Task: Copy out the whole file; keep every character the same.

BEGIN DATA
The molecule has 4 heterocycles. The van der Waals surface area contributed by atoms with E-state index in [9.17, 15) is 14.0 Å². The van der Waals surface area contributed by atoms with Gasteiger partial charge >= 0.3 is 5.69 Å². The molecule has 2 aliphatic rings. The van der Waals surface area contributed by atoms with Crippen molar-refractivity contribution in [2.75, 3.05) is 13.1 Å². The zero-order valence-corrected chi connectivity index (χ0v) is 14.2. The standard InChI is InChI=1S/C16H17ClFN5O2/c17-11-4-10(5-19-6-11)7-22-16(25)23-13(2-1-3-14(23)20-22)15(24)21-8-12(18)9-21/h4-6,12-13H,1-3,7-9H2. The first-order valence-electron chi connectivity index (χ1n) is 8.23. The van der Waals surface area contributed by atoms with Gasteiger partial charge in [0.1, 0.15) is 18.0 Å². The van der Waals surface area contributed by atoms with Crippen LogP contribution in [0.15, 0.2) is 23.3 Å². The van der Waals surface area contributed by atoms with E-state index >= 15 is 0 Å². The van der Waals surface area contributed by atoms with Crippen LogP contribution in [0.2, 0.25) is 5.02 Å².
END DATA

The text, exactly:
The molecule has 4 heterocycles. The van der Waals surface area contributed by atoms with E-state index in [9.17, 15) is 14.0 Å². The van der Waals surface area contributed by atoms with Gasteiger partial charge >= 0.3 is 5.69 Å². The molecule has 2 aliphatic rings. The van der Waals surface area contributed by atoms with Crippen molar-refractivity contribution in [2.75, 3.05) is 13.1 Å². The zero-order valence-corrected chi connectivity index (χ0v) is 14.2. The standard InChI is InChI=1S/C16H17ClFN5O2/c17-11-4-10(5-19-6-11)7-22-16(25)23-13(2-1-3-14(23)20-22)15(24)21-8-12(18)9-21/h4-6,12-13H,1-3,7-9H2. The first-order valence-electron chi connectivity index (χ1n) is 8.23. The van der Waals surface area contributed by atoms with Gasteiger partial charge in [0.1, 0.15) is 18.0 Å². The van der Waals surface area contributed by atoms with Crippen LogP contribution in [0.15, 0.2) is 23.3 Å². The van der Waals surface area contributed by atoms with E-state index >= 15 is 0 Å². The van der Waals surface area contributed by atoms with Crippen LogP contribution in [0.2, 0.25) is 5.02 Å².